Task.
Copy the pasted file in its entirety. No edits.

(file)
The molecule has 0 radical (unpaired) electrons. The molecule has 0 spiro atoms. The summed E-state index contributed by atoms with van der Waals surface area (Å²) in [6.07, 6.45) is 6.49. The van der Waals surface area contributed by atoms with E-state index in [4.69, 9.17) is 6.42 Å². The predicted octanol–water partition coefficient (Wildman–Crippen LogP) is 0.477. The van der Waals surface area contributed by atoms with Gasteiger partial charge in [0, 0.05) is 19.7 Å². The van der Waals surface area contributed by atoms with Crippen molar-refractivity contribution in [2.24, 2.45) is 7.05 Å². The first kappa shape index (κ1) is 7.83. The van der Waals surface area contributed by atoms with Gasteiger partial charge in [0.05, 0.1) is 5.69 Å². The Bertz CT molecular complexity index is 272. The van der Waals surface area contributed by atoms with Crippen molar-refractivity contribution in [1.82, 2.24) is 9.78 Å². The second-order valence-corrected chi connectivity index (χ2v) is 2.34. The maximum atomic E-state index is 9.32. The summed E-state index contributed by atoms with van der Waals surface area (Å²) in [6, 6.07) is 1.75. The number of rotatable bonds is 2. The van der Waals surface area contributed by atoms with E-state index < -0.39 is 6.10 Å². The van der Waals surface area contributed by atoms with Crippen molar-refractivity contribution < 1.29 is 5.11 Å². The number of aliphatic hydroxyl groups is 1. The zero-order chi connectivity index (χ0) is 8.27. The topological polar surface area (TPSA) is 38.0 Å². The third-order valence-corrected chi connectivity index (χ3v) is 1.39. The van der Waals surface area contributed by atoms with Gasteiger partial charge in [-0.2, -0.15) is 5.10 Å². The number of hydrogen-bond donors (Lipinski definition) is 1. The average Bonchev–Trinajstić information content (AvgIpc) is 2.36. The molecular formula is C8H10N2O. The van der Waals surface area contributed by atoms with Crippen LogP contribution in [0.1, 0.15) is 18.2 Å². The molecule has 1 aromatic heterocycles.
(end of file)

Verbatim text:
The molecule has 0 radical (unpaired) electrons. The molecule has 0 spiro atoms. The summed E-state index contributed by atoms with van der Waals surface area (Å²) in [6.07, 6.45) is 6.49. The van der Waals surface area contributed by atoms with E-state index in [4.69, 9.17) is 6.42 Å². The predicted octanol–water partition coefficient (Wildman–Crippen LogP) is 0.477. The van der Waals surface area contributed by atoms with Gasteiger partial charge in [0, 0.05) is 19.7 Å². The van der Waals surface area contributed by atoms with Crippen molar-refractivity contribution in [2.24, 2.45) is 7.05 Å². The first kappa shape index (κ1) is 7.83. The van der Waals surface area contributed by atoms with Gasteiger partial charge in [0.05, 0.1) is 5.69 Å². The Bertz CT molecular complexity index is 272. The van der Waals surface area contributed by atoms with Crippen molar-refractivity contribution in [1.82, 2.24) is 9.78 Å². The second-order valence-corrected chi connectivity index (χ2v) is 2.34. The maximum atomic E-state index is 9.32. The summed E-state index contributed by atoms with van der Waals surface area (Å²) in [6, 6.07) is 1.75. The number of rotatable bonds is 2. The van der Waals surface area contributed by atoms with E-state index < -0.39 is 6.10 Å². The van der Waals surface area contributed by atoms with Crippen molar-refractivity contribution < 1.29 is 5.11 Å². The number of aliphatic hydroxyl groups is 1. The zero-order chi connectivity index (χ0) is 8.27. The topological polar surface area (TPSA) is 38.0 Å². The third-order valence-corrected chi connectivity index (χ3v) is 1.39. The van der Waals surface area contributed by atoms with Gasteiger partial charge in [-0.2, -0.15) is 5.10 Å². The number of hydrogen-bond donors (Lipinski definition) is 1. The average Bonchev–Trinajstić information content (AvgIpc) is 2.36. The molecular formula is C8H10N2O. The van der Waals surface area contributed by atoms with Crippen LogP contribution in [0.1, 0.15) is 18.2 Å². The molecule has 1 aromatic heterocycles.